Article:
Most spoken languages in Canada


Canada is a modern country that attracts people from all over the globe for its well-preserved environment, safety and good quality of life. Canada boasts a multicultural society, with people from across the globe, living together, despite the cultural differences that come with being a culturally diverse country.

The number of languages in a country where people of different cultures mingle freely will be in plenty. The languages evolve constantly by borrowing words from each other, resulting in new slang and new users. The languages of Canada are as diverse as the population that speaks it and hence, Canada gives you another reason why it is a country many chose to travel to or to start a new life.

It is natural to find yourself asking one, or all, of the following questions; which is the most spoken language in Canada? Does Canada have an official language? Does Canadian English exist? What are the languages of Canada? 

We have answered these questions and more! Read on to discover what Canada has on offer for the aspiring linguist within you.



The most practiced and widely spread languages of Canada are English and French. These are the two languages that have the prestigious title of being the official languages of the Canadian Government. Every branch of Government and the literature published officially are either in English or French. The most spoken language in Canada is English, over 50% regard it as their first and only language with Canadian French coming in second with over 23% of the population using it as their first language, according to statistics Canada.



There is a variety of French that is unique within the borders of Canada. Looking deeper into the various dialects and types of French in Canada, you begin to realize French in Canada varies as you travel across the country.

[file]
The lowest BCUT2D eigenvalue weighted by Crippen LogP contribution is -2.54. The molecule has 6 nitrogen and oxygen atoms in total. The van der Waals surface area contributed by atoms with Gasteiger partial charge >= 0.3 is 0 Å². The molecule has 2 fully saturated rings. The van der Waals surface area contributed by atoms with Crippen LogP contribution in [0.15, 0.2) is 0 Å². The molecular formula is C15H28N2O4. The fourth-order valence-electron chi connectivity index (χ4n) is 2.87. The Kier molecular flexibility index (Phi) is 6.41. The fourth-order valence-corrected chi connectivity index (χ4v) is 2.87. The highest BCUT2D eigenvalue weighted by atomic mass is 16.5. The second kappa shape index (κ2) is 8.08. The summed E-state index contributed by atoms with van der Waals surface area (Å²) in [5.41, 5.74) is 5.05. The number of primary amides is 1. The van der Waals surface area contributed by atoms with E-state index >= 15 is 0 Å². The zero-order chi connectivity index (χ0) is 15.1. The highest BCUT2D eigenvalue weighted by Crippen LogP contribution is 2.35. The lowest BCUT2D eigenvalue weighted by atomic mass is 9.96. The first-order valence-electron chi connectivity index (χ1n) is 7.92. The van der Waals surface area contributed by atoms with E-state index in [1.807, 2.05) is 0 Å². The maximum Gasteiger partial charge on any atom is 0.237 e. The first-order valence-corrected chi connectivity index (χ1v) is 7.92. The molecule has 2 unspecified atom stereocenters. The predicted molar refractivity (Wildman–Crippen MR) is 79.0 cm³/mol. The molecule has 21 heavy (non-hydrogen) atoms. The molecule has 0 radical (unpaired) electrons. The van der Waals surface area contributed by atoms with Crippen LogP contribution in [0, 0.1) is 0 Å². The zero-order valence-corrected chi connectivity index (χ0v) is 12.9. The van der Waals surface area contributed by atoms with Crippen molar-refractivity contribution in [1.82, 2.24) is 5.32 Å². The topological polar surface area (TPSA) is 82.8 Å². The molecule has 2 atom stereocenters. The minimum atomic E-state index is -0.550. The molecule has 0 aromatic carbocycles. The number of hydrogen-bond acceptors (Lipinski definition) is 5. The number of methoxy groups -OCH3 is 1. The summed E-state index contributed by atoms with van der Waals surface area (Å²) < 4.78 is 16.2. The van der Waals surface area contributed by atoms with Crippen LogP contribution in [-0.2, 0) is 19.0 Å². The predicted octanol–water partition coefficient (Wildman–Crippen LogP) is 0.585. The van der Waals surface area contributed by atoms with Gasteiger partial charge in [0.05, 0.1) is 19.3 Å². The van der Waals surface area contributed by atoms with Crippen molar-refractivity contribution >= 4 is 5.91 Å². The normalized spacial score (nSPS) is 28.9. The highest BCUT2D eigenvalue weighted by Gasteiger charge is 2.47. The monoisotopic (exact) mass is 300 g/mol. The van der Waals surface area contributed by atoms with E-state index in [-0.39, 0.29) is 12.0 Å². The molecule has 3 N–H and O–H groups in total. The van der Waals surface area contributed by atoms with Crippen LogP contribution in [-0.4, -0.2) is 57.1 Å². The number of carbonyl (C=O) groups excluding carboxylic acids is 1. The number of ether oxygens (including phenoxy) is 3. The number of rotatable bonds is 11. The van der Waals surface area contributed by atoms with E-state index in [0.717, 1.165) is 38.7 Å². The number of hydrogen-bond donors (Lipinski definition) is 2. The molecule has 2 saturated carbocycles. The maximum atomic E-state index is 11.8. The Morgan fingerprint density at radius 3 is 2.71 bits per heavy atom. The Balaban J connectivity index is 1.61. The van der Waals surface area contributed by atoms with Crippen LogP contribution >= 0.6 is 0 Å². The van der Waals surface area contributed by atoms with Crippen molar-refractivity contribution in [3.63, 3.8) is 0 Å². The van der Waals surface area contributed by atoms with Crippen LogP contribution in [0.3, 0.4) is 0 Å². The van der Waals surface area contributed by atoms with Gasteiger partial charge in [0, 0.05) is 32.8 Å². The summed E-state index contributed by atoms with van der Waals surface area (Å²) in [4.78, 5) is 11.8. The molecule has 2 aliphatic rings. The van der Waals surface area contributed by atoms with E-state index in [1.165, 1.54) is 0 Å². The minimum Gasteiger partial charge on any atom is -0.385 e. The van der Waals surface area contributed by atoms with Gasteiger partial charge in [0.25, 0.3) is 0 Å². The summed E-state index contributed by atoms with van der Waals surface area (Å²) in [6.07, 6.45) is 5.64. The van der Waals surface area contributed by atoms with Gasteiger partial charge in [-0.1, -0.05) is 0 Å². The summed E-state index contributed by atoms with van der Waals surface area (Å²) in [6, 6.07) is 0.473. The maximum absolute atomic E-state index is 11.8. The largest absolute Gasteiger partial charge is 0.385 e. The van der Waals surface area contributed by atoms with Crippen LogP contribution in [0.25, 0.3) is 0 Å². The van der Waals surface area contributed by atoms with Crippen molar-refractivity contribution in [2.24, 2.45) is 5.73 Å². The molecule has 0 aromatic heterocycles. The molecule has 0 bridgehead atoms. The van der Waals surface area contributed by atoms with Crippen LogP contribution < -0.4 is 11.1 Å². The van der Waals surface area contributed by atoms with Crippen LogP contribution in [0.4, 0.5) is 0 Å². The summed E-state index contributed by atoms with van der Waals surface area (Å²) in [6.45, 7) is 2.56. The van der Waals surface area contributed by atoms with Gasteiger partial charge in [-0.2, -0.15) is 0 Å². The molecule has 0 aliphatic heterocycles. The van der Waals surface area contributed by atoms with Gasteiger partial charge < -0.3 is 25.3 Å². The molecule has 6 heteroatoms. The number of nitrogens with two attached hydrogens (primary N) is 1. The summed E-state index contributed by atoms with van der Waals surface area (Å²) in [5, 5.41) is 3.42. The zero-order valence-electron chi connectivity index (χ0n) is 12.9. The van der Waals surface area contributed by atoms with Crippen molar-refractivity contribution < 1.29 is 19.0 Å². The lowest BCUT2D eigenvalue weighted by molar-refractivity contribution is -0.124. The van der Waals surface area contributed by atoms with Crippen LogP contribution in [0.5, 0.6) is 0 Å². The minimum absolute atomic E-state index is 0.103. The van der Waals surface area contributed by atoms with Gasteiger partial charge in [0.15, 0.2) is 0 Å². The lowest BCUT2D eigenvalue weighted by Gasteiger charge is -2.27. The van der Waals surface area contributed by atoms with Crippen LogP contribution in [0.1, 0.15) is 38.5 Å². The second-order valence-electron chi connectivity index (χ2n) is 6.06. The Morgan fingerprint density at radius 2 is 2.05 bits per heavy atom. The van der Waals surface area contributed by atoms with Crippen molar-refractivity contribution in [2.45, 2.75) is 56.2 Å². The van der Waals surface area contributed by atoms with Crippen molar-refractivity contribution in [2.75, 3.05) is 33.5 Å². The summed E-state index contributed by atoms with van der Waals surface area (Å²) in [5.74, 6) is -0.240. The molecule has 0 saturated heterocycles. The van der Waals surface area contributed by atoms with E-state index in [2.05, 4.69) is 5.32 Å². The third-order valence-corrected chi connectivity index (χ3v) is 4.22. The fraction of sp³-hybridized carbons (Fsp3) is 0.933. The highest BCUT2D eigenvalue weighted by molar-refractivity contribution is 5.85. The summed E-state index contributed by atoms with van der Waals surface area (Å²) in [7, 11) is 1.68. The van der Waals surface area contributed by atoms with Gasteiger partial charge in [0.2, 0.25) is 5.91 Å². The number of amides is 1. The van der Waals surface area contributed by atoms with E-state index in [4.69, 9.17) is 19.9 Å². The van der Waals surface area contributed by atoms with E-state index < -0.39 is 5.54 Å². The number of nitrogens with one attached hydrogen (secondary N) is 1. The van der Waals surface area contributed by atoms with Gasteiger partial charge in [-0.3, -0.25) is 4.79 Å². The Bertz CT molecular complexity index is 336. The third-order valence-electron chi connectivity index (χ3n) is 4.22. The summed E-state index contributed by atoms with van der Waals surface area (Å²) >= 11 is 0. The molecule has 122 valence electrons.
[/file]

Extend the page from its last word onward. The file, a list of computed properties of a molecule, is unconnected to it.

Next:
From the oldest variety of Metis French, language spoken in Canada by the aboriginals of the First Nations Metis people, to the most popular Quebec French, there are subtle differences to the French practiced in France and other francophone nations. Quebec French is often passed as Canadian French as Quebec is the de-facto home of the majority French-speaking Canadians. The differences arise in the form of varied vocabulary as Canadian French continues to use several words and phrases that no longer exist in traditional French. Variations are also observed in pronunciation and grammar, with Canadian French taking a more casual approach to personal pronouns (‘tu’, ‘on’) instead of ‘vous’ and ‘nous’.

So, the next question is does Canadian English exist and the simple answer is yes!


English too has subtle differences in Canada, when compared to the English practiced by their counterparts in America and the UK. Canadian English is a combination of American and British English with the addition of some features that are unique to Canadian English. Some words such as ‘recognize’ or ‘realize’ are spelled the American way with ‘-ize’ and not ‘-ise’ as spelled in British English. While words like ‘colour’ and ‘centre’ are spelled the British way rather than ‘color’ or ‘center’ as in American English. There are differences in the language syntax as well, which makes Canadian English unique yet similar. These differences can be found in punctuation as well as the process of hyphenation.